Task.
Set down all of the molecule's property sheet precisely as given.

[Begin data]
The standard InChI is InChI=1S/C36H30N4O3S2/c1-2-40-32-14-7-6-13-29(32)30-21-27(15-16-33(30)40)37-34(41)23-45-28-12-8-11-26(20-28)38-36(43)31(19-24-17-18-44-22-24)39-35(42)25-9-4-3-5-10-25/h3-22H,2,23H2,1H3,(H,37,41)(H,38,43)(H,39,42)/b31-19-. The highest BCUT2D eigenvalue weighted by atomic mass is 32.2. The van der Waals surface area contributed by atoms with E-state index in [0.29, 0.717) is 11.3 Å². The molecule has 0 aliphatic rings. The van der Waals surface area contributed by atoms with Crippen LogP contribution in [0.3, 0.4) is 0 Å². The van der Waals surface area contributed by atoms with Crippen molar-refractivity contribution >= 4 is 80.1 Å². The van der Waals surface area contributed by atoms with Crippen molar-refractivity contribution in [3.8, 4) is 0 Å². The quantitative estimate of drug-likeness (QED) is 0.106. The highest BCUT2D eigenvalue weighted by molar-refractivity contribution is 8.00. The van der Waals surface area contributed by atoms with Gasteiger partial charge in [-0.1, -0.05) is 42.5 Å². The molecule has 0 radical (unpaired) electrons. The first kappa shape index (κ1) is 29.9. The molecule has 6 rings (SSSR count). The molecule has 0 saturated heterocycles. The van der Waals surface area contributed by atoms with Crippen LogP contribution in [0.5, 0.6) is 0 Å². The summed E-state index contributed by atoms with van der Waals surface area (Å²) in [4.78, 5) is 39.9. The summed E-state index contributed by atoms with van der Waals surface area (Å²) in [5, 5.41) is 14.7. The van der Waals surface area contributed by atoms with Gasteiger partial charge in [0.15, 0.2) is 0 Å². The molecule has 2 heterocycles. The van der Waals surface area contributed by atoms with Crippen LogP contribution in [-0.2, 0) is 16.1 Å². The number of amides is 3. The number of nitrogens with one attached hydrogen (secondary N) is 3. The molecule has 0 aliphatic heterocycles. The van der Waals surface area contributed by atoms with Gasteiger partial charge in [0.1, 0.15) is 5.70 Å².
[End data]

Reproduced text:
The standard InChI is InChI=1S/C36H30N4O3S2/c1-2-40-32-14-7-6-13-29(32)30-21-27(15-16-33(30)40)37-34(41)23-45-28-12-8-11-26(20-28)38-36(43)31(19-24-17-18-44-22-24)39-35(42)25-9-4-3-5-10-25/h3-22H,2,23H2,1H3,(H,37,41)(H,38,43)(H,39,42)/b31-19-. The highest BCUT2D eigenvalue weighted by atomic mass is 32.2. The van der Waals surface area contributed by atoms with E-state index in [0.29, 0.717) is 11.3 Å². The molecule has 0 aliphatic rings. The van der Waals surface area contributed by atoms with Crippen LogP contribution in [0.3, 0.4) is 0 Å². The van der Waals surface area contributed by atoms with Crippen molar-refractivity contribution >= 4 is 80.1 Å². The van der Waals surface area contributed by atoms with Crippen molar-refractivity contribution in [3.8, 4) is 0 Å². The quantitative estimate of drug-likeness (QED) is 0.106. The highest BCUT2D eigenvalue weighted by molar-refractivity contribution is 8.00. The van der Waals surface area contributed by atoms with Gasteiger partial charge in [-0.1, -0.05) is 42.5 Å². The molecule has 0 radical (unpaired) electrons. The first kappa shape index (κ1) is 29.9. The molecule has 6 rings (SSSR count). The molecule has 0 saturated heterocycles. The van der Waals surface area contributed by atoms with Crippen LogP contribution in [0.5, 0.6) is 0 Å². The summed E-state index contributed by atoms with van der Waals surface area (Å²) in [4.78, 5) is 39.9. The summed E-state index contributed by atoms with van der Waals surface area (Å²) in [5, 5.41) is 14.7. The van der Waals surface area contributed by atoms with Gasteiger partial charge in [0.15, 0.2) is 0 Å². The molecule has 2 heterocycles. The van der Waals surface area contributed by atoms with Crippen LogP contribution in [-0.2, 0) is 16.1 Å². The number of amides is 3. The number of nitrogens with one attached hydrogen (secondary N) is 3. The molecule has 0 aliphatic heterocycles. The van der Waals surface area contributed by atoms with Gasteiger partial charge in [0.1, 0.15) is 5.70 Å².